Using PR to Save a University Athletics Program

The Situation: On Thursday, May 28, 2020, Brown University – one of eight schools that makeup the Ivy League – announced it was cutting a number of varsity sports from the school’s athletics department, including Men’s Indoor/Outdoor Track & Field and Cross Country. The decision would be effective immediately and student-athletes would have to make the choice: compete on the club level; end their athletic careers but remain at Brown; or leave Brown to pursue and/or finish their athletic dreams elsewhere (if they could get accepted elsewhere with such short notice). The situation was frightening, devastating, and cruel – all at the same time.

The Brown University Committee on Excellence in Athletics made this decision citing “pursuit of excellence,” “upholding its commitment to providing equal opportunities in athletics for women and men,” and “increasing competitiveness” as goals, according to broad news announcements and direct email correspondence.

Their reasoning, however, did not fly with those listening. The elimination of a program so rich in history and tradition, we all agreed, has wide ranging implications, and for each of those losses, we were profoundly disappointed. Our points:

  • Track& Field is a vehicle of opportunity for an incredibly diverse population. Brown’s decision to cut Men’s Track is problematic because it is cutting one of its most diverse sports at the university.
  • Brown Men’s Cross Country and Track& Field’s respective records stand as a testament to both teams’ 
  • Thedecision has a profound impact on the remaining female runners who have lost nearly half of their teammates. In the Ivy League, and specifically at Brown, Cross Country and Track & Field – men’s and women’s – operate as one team.
  • This decisionhas a momentous effect on the future of cross country and track in the Ivy League. The elimination of the Brown Men’s program is likely to affect the entire Ivy league’s viability on the national scene. Brown’s decision has created great uncertainty, affecting current teams and future recruits looking to further their education in the Ivy League.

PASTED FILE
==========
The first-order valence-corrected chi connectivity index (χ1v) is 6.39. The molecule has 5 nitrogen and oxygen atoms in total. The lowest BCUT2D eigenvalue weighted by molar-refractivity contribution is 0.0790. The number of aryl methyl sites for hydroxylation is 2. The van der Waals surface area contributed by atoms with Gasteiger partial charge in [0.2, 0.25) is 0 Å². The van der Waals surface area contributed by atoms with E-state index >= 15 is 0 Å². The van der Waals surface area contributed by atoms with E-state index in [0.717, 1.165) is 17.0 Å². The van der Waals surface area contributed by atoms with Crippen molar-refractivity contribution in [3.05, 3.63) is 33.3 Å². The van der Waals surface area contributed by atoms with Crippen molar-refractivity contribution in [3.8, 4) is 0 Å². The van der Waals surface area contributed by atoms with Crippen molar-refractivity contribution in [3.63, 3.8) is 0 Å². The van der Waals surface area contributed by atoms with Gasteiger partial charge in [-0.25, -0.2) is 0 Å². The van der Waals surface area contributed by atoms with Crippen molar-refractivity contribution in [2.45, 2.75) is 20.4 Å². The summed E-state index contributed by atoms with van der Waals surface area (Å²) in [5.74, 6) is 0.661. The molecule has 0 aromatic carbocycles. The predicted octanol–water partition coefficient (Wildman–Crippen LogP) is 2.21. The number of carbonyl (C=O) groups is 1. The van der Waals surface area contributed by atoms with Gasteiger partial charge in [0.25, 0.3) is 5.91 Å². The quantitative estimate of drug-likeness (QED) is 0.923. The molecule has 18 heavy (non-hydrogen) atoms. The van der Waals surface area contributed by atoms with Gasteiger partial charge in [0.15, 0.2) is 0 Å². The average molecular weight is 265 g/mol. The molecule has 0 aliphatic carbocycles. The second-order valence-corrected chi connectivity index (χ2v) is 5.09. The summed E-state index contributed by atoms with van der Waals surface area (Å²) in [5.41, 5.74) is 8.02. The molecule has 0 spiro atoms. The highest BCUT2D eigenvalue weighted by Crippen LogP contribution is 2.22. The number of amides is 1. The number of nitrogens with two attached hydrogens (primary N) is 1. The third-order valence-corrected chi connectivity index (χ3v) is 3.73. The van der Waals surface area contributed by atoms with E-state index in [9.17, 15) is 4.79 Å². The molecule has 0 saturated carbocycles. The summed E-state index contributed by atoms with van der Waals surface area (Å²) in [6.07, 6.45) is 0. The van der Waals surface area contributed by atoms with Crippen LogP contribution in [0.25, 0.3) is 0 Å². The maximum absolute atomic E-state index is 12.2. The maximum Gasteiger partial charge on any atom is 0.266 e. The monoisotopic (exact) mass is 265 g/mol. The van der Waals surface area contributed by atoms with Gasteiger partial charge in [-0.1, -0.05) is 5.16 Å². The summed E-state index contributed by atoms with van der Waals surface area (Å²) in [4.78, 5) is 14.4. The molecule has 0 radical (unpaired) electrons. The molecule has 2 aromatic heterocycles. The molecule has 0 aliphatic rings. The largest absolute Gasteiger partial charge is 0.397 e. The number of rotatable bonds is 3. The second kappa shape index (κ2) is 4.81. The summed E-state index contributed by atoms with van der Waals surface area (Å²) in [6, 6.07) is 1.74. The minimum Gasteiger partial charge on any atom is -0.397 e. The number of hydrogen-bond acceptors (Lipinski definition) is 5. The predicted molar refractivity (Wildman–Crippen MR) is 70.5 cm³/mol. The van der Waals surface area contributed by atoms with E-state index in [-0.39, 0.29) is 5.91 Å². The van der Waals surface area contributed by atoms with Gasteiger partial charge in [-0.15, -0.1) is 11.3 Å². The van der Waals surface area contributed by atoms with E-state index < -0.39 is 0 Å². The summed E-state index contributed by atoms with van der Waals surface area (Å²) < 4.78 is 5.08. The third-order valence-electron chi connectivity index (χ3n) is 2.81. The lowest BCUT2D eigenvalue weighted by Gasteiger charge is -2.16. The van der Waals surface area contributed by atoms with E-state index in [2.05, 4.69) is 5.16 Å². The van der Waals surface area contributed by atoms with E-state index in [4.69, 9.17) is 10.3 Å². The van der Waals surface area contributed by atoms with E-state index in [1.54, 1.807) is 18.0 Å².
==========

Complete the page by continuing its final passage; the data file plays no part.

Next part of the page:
• The message in the elimination of Brown Men’s Cross Country and Track and Field is counter to every core value ofBrown University and the Ivy League, where the stated mission is Education through  The decision to eliminate men’s track and field infers that by eliminating opportunity for some, opportunity for others will improve. This is false and contrary to the values of Brown University, the Ivy League and each and every student-athlete in the United States.

The Campaign: Immediately after the announcement, current members of the men’s and women’s Cross Country and Track & Field teams began texting, emailing and calling one another. Text threads started between athletes; calls to former coaches were made; and whispers spread across social media. I first saw the news when I was tagged in a former college teammate’s post on her Facebook wall. (Yes, I was a member of the Brown University Women’s Cross Country and Indoor/Outdoor Track & Field teams.) Caroline wrote:

Some people change your life forever. The women of @brownu XC class of ‘04 are those people for me. Devastated by the news that Brown has demoted the Men’s XC and Track & Field programs to club status. Especially heartbroken for the new recruits and for the athletes currently in the program.